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Mighty Matthew Threatens Heavy Rains, High Winds, Huge Surf And Devastating Storm Surge

Residents head to a shelter in Leogane, Haiti, yesterday. Matthew slammed into Haiti’s southwestern tip with howling, 145 mph winds, tearing off roofs, uprooting trees and leaving rivers bloated and choked with debris.  Photo: Dieu Nalio Chery/AP

Residents head to a shelter in Leogane, Haiti, yesterday. Matthew slammed into Haiti’s southwestern tip with howling, 145 mph winds, tearing off roofs, uprooting trees and leaving rivers bloated and choked with debris. Photo: Dieu Nalio Chery/AP

By DR JEFF MASTERS

Director of Meteorology

Weather Underground

Mighty Hurricane Matthew has shrugged off its encounter with a landfall on the southwestern tip of Haiti between 7am and 9am on Tuesday morning, and remains an extremely dangerous Category 4 storm with 140mph winds as it plows north at about 9mph over the eastern tip of Cuba. Now Matthew is set to carve a destructive swath across The Bahamas.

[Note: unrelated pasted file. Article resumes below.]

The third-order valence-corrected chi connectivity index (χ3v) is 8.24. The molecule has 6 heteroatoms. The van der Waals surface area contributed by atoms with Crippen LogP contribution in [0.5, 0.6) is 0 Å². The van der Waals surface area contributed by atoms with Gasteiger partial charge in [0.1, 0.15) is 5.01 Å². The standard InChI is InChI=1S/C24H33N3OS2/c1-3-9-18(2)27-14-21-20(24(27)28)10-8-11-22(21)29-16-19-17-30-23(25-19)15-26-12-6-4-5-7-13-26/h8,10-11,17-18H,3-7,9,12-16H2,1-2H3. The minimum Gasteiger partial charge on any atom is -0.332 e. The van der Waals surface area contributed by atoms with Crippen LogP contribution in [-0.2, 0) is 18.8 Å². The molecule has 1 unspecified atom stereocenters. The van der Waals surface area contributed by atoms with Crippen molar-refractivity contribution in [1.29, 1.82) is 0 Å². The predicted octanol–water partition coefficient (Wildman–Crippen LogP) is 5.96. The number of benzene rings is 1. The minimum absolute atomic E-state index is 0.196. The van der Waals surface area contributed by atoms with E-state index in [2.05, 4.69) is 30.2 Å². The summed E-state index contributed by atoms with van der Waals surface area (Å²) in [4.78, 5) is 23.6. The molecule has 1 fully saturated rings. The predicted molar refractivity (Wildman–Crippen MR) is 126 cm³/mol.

Matthew’s assault on the Greater Antilles is just in the first of what could be a week-long sequence of damaging events as the massive hurricane churns toward the US East Coast. The most immediate threat is to The Bahamas, where the entire nation is now under a Hurricane Warning.

Matthew has a good chance of retaining its current strength, or perhaps even intensifying a bit, as it passes through The Bahamas from late Tuesday through early Thursday. Wind shear is expected to remain low to moderate (around five to 15 knots) through at least Thursday, with a very moist atmosphere (relative humidities at mid-levels of 70 to 80 per cent). Moreover, the waters of The Bahamas are close to record-warm levels for early October, with sea surface temperatures around 29-30°C (84-86°F), about 1°C above average.

There is also plenty of deep oceanic heat; together with the shallow undersea topography of The Bahamas, this will reduce the chance that Matthew’s fierce winds and waves will churn up enough cool water to significantly dent its strength. The fact that Matthew lost little strength during its trek across the Greater Antilles last week testifies to its very large and well-structured circulation.

The US National Hurricane Center (NHC) forecast issued at 11am Tuesday keeps Matthew as a Category 4 through Thursday.